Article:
The machinery of desire

Tuesday morning Steve Jobs delivered his annual Macworld keynote address to adoring Apple fans at SF’s Moscone Center (and those following along via live blogs), introducing the intensely rumored super-thin laptop computer, dubbed the MacBook Air (or “airbook”, as I like to informally label it).

From a product design POV, it is quite simply a marvel of innovative engineering that embodies the now-familiar qualities of the modern techno-consumerist aesthetic: sleek, sexy, shiny, radiating simplicity and sheer elegance (or the perception of such) and serving as a spotlight of “hope” for something new (i.e., digital) and progressive. In a word (or two), fetishized technology, catering to a gleefully unhealthy addiction to the novel (see Crave, Gizmodo, Engadget, and Geek Sugar). A materialistic revelry, if you will.

This latest product is a fitting descendant of what started with Steve Jobs’ second arrival, beginning with the original iMac, then continuing with the iPod, the revised iMac, the iPhone, and so on. Each of these introductions generated extraordinary buzz across industries and social circles, influencing the design languages of competitors, followers and wannabes, not to mention the other pieces of the ecosystem, like web designers and TV advertisers. Tired of Web 2.0 over-trendiness? According to one designer, it all started with Apple, the “undisputed shiny kings of sheen”!

Apple has used this look with subtlety and its portrayal is always in a constant state of evolution.

Ultimately, Apple is flat out brilliant at cultivating and sustaining what has become in effect, a kind of “machinery of desire” that we follow and participate in as voyeurs, as consumers, as hapless fans shelling out the cash (or credit card). It’s a social, cultural, psychological, and deeply emotional effect, playing to our search for something new and fresh and innovative…something different! And of course, Steve Jobs, being the maestro performer he is, plays to that beautifully and knowingly. He’s a superb rhetorician, masterfully balancing the rhetorical stance, although you could argue he over-states the ethos and pathos aspects, tipping the balance in favor of pulling people’s heartstrings with over-dramatized effects. (Pulling out the super-thin laptop from a manilla folder on-stage was just brilliant!)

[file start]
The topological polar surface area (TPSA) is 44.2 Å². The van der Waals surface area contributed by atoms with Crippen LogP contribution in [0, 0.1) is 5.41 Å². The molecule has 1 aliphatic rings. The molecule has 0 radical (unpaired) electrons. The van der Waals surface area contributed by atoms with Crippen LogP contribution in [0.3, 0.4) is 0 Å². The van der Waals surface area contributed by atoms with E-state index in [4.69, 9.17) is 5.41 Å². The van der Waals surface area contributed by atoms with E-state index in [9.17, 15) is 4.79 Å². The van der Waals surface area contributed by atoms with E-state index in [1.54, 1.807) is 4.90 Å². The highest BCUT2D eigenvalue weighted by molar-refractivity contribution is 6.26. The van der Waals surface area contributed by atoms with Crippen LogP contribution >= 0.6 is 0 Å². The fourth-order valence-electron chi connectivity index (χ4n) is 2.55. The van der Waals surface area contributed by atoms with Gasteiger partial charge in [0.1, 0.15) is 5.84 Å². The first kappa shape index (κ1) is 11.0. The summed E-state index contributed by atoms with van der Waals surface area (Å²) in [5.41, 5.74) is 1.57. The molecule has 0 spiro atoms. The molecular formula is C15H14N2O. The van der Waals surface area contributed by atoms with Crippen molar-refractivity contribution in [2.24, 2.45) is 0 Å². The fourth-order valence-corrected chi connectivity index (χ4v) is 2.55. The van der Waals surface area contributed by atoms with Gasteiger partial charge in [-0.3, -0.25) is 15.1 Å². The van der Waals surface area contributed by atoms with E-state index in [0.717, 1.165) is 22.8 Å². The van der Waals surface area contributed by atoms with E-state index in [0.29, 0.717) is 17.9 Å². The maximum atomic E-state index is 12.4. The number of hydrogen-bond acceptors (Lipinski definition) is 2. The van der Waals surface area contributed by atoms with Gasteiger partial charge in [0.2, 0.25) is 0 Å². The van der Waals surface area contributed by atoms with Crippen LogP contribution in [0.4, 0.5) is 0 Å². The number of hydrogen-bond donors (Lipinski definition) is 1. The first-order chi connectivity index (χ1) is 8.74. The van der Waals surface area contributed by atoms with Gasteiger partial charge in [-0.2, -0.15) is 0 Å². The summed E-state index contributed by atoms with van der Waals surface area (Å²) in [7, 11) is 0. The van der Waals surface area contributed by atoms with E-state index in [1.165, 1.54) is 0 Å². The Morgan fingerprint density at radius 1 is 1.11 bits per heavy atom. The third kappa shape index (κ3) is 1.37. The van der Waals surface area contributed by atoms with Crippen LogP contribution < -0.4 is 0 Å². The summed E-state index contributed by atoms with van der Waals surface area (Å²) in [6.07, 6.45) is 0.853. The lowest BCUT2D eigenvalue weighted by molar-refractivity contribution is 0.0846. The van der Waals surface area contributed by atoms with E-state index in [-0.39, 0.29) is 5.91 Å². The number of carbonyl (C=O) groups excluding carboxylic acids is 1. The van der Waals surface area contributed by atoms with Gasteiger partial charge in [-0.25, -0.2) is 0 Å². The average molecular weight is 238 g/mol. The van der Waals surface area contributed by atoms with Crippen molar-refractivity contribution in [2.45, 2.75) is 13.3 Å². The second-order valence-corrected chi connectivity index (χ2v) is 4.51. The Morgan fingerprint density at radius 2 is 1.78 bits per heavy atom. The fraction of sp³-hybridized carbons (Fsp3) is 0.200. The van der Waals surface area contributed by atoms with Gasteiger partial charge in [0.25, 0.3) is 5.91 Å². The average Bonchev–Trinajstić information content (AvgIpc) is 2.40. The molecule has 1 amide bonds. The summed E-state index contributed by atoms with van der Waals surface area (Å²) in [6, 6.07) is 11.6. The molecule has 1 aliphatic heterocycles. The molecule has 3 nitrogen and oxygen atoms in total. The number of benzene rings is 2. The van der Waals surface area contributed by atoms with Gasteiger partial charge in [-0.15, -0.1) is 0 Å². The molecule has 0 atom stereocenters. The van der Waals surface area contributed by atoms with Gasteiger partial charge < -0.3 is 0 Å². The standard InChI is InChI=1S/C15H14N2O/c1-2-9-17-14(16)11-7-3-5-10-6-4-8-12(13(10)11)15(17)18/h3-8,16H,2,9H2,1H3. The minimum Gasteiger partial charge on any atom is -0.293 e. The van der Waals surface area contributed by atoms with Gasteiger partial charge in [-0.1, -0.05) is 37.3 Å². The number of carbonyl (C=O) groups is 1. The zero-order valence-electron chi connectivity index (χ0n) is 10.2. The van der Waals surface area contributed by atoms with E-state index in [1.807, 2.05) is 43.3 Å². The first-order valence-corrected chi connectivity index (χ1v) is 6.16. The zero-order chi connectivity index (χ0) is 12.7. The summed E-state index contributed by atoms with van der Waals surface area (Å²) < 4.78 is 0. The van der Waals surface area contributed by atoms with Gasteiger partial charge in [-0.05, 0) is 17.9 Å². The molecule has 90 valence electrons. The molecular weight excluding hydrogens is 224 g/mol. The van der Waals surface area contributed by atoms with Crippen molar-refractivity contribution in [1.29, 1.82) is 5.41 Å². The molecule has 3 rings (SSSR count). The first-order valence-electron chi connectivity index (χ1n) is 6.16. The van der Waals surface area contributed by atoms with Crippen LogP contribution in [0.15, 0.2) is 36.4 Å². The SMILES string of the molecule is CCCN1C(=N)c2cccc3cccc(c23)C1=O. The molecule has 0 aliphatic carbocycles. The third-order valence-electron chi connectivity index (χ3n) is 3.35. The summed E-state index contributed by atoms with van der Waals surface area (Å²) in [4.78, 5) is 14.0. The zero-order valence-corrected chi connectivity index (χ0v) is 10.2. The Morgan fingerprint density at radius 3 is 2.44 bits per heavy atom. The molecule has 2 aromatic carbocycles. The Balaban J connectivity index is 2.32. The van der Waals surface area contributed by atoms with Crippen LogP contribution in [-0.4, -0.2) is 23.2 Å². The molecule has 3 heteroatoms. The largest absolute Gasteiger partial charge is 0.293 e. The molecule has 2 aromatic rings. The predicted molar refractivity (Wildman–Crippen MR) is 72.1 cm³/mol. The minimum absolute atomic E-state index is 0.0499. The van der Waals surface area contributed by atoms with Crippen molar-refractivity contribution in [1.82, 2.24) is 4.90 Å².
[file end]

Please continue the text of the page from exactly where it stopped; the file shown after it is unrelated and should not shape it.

As a side note, what’s he really thinking in this photo, portraying a Messianic savior presenting the ultimate divine revelation for public consumption. Perhaps he views himself as a modern day Prometheus, bringing fire down from the gods. “Behold! I offer life eternal!” (As we all silently curse pulling out our credit cards, “that bastard…damn you!” yet we all secretly enjoy it :-)

But regardless of the egotistical issues, I think if you take a deeper look, these “steve-notes” are not about the product, or the technology, or their supposedly user-centered qualities. No, these annual performances (and the company and products overall) are much more about the creation and sustenance of desire, the raw human emotion itself– transforming it into a cultural phenomenon and engine for profits, business, innovation, and yes, design appreciation. Apple creates and sells desire. Plain and simple. And in doing so, Apple is vital to the  design discourse, for designing is fundamentally about shaping people’s emotions, values, and lives…and experiences.

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